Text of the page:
In Africa, many thousands of unemployed people make a living from collecting and selling recyclable garbage and refuse.
Guest Column: FUBAR BUNDY
In most cases, their efforts are commendable and the work they do is praiseworthy indeed.
But in South Africa, this might not hold true.
On days when garbage bins are put out on the sidewalks, the recycle squads come out in their hordes.
The contents of the bins are quickly sorted into plastic, glass, paper, metals and other recyclable materials.
These are then overloaded onto their stolen supermarket trolleys, and carted off to the nearest unscrupulous scrap merchant, where they are sold for peanuts.
By and large, the recycle squads do a good job.
The African National Congress government does not have any plans, policies, or guidelines for recycling the more than 19 million tonnes of municipal waste generated domestically every year. Without the recycle squads’ contribution, the local garbage dumps will grow at an even faster rate than ever before.
But be that as it may.
There is another horde of recyclers at work in South Africa: The dark side recyclers. These are the criminals, who steal everything; electrical cables, copper and galvanised plumbing pipes, traffic lights, railway tracks, Armco barriers (guardrails on the side of the road), manhole covers, copper water taps and water meters — even the brass locks on doors of electrical substations and kiosks.
They are operating everywhere. Schools, hospitals, parks, blocks of flats, warehouses, workshops, churches, office blocks — everywhere.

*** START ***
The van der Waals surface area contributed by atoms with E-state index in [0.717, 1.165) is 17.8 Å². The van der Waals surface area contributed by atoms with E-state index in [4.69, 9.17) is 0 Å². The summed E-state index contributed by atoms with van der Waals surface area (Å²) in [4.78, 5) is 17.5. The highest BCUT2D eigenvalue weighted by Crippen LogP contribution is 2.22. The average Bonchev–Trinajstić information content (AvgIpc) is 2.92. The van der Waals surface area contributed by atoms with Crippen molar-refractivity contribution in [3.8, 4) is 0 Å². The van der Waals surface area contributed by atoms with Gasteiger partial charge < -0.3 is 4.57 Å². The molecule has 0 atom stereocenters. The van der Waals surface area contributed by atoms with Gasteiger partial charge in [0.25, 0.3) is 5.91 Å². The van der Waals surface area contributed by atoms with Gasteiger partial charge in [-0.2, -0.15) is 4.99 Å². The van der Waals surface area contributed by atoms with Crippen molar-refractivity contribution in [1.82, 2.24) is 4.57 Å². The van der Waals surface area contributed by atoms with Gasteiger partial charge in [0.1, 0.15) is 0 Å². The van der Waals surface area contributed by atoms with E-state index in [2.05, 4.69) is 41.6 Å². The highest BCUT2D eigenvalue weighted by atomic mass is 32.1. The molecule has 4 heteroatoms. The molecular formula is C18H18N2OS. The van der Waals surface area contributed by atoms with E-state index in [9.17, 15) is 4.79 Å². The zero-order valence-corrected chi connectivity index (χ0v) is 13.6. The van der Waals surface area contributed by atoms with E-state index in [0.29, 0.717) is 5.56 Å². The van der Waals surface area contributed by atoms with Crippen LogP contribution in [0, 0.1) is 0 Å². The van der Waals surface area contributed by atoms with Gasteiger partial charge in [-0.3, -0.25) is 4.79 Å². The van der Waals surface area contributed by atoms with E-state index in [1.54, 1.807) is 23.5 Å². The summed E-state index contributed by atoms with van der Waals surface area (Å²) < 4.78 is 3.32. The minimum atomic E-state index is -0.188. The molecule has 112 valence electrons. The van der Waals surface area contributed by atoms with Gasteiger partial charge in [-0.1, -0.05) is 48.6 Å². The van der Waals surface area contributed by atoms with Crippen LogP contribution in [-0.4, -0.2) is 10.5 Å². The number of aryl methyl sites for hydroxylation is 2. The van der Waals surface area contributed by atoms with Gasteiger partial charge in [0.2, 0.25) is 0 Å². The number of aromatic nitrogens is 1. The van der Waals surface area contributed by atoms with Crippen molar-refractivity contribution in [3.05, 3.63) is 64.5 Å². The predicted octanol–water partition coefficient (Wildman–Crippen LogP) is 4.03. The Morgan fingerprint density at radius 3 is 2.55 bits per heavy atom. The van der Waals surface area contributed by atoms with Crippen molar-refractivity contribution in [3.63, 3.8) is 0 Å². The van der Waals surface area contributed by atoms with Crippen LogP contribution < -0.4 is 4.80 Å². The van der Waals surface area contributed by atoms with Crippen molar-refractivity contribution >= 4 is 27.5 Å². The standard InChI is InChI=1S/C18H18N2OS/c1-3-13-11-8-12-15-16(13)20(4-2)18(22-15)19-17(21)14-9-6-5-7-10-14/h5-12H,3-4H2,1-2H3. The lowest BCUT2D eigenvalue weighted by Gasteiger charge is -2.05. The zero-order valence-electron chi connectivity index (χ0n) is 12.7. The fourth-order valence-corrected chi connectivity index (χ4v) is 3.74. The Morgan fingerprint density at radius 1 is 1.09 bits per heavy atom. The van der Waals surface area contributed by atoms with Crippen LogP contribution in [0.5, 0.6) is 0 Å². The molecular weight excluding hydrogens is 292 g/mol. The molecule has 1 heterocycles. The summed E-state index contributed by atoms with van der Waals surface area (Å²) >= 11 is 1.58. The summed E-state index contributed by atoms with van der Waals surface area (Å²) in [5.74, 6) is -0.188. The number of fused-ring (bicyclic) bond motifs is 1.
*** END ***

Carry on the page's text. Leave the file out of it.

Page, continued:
Their unlawful activities are costing the country billions every year.
During school holidays, the dark recyclers move into the empty school buildings – stealing and vandalising to their evil hearts’ content; breaking windows, doors, ceilings, and furniture. Stealing electrical wiring, water pipes, computers, steel cabinets, and office and training material.
In most cases, these criminals target the ablution blocks at schools — stealing copper piping, taps, and cistern flush mechanisms. Where schools have feeding schemes, they will steal gas cylinders, microwave ovens, heaters, kettles, as well as pots and pans.
Windows, doors, and roof sheeting, are often carted off to be sold to squatters, who have invaded every piece of open land they can find.
Meanwhile, back in Johannesburg
In Johannesburg, as in all cities and towns in South Africa, roads and pavements are being stripped on a daily basis — all metals; from the guard rails to the bridge expansion joints; from communication cables to fences and garden gates.
Many of the large overhead road signs have been stolen, gantries demolished, storm water drain slabs removed, and traffic signal equipment stolen.
The thieves move along the highway; setting up temporary homes under some of the bridges to be close to their “workplaces”. The extent of the vandalism has been described as “rampant and devastating”. Whatever is stolen and replaced just gets stolen again.
“The Johannesburg Roads Agency quoted a replacement cost of R737,35 for one standard 3,8-metre length of guardrail, which means one kilometre would cost about R194 000,” Star Motoring reported.
Police in Durban have uncovered the theft of more than a million rand’s worth of metal Armco barriers.
The suspects were arrested and led police to the dealer’s premises.
There, a large container, with more than a million rand’s worth of barriers stored in it, was found. The container is believed to have been for export to India.
So what is the answer to preventing the dark recyclers from “recycling” South Africa into extinction?
For starters, the police should clamp down on unscrupulous scrap metal dealers, who buy the stolen goods from the “recyclers”. And then go after the criminal syndicates, who get enormously wealthy from their ill-gotten gains.
But in a country, where crime is rife and on the increase, this is not bound to happen in the near future.
Fubar Bundy is a renowned writer, of Indian origin, who travels the world and comments on the state of the various nations in general; and the level of development of selected countries in particular.
This article intially appeared on Khuluma Africa